The Rise of Niche Fragrance

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Last modified on 21/08/2017

High-end fragrance on the up

Sales of fragrance grew by 1.6% last year in the UK with consumers spending £1.25bn on perfumes. However, sales of celebrity endorsed fragrances fell by 22%; not great news for the likes of One Direction and David Beckham. This would suggest that consumers are turning their back on the “tackier”, mass market element of fragrance. In sharp contrast to this, sales of higher end fragrances are flourishing.

 

Customers are being more selective

This dramatic shift has seen a polarisation in the fragrance market. At one end of the spectrum consumers are seeking value for money whilst at the other end consumers are actively seeking a higher quality, bespoke product. This selectiveness means that consumers are spending more money, but less frequently. Last year’s 6% increase in the sale of couture fragrances, such as Prada and Dior, proves that consumers will spend more on the right scent.   

Growth in the premium end of the market has also seen a sharp rise in appreciation of niche fragrance brands, which are enjoying strong sales due to the popularity of their artisanal scents. They offer an antidote to mass produced fragrances and the cosmetic heavy weights have been quick to identify this trend and adapt their offer accordingly. Estée Lauder led the charge in 2014 by purchasing the fragrances houses of Editions de Parfums Frédéric Malle and Le Labo.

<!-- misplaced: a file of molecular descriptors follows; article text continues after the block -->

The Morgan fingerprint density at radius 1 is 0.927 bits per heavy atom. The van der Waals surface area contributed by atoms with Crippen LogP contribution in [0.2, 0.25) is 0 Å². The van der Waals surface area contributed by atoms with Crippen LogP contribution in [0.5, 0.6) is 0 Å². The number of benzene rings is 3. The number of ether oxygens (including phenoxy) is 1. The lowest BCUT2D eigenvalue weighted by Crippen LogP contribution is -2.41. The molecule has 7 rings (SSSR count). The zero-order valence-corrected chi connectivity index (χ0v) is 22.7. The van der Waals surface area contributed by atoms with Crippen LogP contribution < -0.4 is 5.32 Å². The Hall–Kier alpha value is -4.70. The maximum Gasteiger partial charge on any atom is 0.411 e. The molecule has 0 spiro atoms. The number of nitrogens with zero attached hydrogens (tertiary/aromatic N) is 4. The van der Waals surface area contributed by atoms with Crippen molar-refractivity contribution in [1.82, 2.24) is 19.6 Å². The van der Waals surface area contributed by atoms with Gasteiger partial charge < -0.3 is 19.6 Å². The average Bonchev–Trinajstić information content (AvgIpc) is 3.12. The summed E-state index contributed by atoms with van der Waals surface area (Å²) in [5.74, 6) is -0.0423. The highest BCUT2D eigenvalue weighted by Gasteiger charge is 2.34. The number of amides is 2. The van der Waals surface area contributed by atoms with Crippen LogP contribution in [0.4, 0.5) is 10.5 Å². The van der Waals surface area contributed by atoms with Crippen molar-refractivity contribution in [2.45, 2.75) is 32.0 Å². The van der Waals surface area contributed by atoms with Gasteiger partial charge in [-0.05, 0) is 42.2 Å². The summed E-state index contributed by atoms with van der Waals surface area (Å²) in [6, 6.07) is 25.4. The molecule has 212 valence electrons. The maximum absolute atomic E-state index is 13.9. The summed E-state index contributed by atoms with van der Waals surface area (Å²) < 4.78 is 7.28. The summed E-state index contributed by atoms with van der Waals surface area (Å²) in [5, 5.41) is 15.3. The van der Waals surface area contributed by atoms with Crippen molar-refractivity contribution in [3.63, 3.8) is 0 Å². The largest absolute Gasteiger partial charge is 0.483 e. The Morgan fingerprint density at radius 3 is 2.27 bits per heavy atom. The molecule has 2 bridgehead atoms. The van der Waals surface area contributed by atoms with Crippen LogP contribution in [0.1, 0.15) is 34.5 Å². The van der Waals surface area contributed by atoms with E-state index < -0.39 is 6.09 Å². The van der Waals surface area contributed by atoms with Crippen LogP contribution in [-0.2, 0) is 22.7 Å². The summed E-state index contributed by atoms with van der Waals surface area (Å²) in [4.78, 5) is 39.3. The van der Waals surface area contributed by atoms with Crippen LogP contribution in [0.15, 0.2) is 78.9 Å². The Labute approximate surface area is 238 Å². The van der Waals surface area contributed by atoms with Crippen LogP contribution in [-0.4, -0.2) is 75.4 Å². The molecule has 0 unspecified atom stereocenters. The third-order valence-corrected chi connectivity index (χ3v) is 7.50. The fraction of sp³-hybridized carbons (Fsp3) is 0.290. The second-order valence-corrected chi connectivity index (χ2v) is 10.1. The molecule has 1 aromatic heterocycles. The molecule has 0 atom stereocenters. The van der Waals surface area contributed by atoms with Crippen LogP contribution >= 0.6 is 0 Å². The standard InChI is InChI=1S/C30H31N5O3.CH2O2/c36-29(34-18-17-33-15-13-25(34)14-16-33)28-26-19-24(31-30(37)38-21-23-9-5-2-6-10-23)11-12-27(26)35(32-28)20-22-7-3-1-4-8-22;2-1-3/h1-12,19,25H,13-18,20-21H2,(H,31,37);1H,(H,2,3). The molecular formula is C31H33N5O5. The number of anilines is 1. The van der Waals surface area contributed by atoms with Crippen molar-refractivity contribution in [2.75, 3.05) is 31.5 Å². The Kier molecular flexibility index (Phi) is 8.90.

It’s all about a personalised in-store experience

Many of these niche fragrance brands are confined to concessions within the security and comfort of London’s luxury department stores. However, trail blazer Le Labo has embraced expansion and now have 4 standalone boutiques in the capital’s most fashionable areas. Launched in 2006 in New York, Le Labo, with its 15 genderless fragrances and candles, has gained a cult following around the world. Whilst their products can be purchased online, it’s their in-store experience that remains their biggest lure and has fuelled the need to have a bricks and mortar presence where they give their customers a personalised experience rather than simply buying from a department store counter. Assistants blend a chosen fragrance on the spot and each bottle is finished with customised labels. 

 

Bricks and mortar is the key to clever engagement

Key to Le Labo’s success is cleverly matching their brand to their in-store experience, with London’s hipsters gladly spending £180 for 50ml of Santal 33, effectively scented water!

Consumers want to go in store so that can become fully engaged with the brand and be proud to walk out of the shop with a Le Labo bag.

This clever combination of branding and in-store experience makes the case for successful bricks and mortar retailing. 


 

Coming soon to a high street near you

Due to the high price that niche fragrances command, the consumer will naturally begin to expect a better costumer experience and level of service. As this next level of service may be difficult to deliver in a department store, the need for standalone stores will increase. With this segment of the market expected to grow, it could pave the way for the perfumery to become a regular feature of the high street as niche brands compete to keep their costumers returning to buy their unique scents.

 

Joshua Nixon
Associate - Retail
Savills

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